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Why don’t we have better answers on how e-cigarettes may affect health?

Vaping hasn’t been around long enough for us to see its long-term effects. If e-cigarettes can potentially contribute to serious illnesses—such as cancer, lung disease, or heart disease—we won’t see that for years. Researchers can study how e-cigarette vapors affect the cells of lab animals, which may offer some insight but can’t show us exactly how vaping affects people in the long term. 

In addition, we don’t have much data on people who vape and do not also smoke (or never smoked) traditional tobacco products. Potentially, those people could serve as a control group, helping scientists untangle the relative influence of vaping versus traditional smoking on health. Among people who do both, that’s hard to figure out.

Lastly, some researchers are studying how e-cigarettes may help people quit smoking altogether. For these claims to hold water, the products’ (relative) safety and effectiveness have to be proven through a series of clinical trials.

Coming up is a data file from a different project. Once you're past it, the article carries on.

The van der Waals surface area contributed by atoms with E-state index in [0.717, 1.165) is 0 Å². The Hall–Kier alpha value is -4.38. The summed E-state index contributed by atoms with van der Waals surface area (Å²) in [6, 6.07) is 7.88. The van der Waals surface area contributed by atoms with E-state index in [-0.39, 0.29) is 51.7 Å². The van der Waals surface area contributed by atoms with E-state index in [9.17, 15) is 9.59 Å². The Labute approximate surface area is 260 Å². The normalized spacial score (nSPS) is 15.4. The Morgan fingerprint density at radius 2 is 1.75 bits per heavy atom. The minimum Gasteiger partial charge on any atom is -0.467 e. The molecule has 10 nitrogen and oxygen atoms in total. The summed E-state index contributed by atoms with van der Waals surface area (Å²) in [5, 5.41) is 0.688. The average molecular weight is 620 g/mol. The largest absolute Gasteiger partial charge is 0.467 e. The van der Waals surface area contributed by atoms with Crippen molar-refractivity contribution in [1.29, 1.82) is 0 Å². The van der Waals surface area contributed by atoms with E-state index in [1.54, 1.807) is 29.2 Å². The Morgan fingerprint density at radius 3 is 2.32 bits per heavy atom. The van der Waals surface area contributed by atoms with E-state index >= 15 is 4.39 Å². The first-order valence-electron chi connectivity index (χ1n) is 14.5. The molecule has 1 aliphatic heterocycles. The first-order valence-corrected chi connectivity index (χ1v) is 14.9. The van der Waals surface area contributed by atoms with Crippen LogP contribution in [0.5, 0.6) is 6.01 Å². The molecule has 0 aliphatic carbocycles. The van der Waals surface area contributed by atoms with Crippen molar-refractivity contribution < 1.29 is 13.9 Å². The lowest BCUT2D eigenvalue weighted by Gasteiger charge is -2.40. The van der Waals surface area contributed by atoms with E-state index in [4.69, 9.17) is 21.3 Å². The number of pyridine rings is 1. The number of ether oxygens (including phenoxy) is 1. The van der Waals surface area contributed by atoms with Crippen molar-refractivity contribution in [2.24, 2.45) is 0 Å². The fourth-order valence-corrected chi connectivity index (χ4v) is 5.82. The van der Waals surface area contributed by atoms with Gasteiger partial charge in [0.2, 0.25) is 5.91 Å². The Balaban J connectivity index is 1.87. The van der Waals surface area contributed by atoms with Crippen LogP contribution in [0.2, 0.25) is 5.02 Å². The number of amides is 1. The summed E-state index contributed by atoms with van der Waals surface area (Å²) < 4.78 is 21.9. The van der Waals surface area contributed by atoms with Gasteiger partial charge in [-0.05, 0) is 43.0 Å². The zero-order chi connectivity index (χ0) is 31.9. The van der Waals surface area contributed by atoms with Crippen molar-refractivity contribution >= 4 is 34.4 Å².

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Are e-cigarettes regulated by the government?

Starting in August this year, the Food and Drug Administration (FDA) began evaluating all e-cigarette products that are on the market. Each product will go through a new application process to determine whether or not it can continue to be sold.

While the FDA is working through a mighty high stack of applications, manufacturers can keep selling e-cigarettes. All this can take two to three years.

If manufacturers can’t show that their product has therapeutic benefits (e.g., helping smokers quit), that e-cigarette will be regulated as a tobacco product.

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Could I get addicted to e-cigarettes?

Nicotine is a highly addictive substance, whether you find it in traditional cigarettes or in e-cigarettes. The amount of nicotine in e-cigarettes can vary by product and manufacturer. There are no data yet on whether vaping leads to nicotine addiction.

Ready to quit? You can do this

November 17 is the Great American Smokeout, and there’s extra support available for quitting smoking.

Trying to quit without a plan can leave you without a way to cope when you get cravings. You’re more likely to succeed with a structured approach, says Smokefree.gov, a governmental resource for all things tobacco-free. Ask your health care provider for tools and strategies that have been evaluated in studies and shown to be successful. To get started, click on these links:

Principles for successfully quitting

Steps in your tobacco liberation movement include:
  • Choosing the date you’re ridding yourself of tobacco.
  • Telling friends and family about it for support and to make you accountable.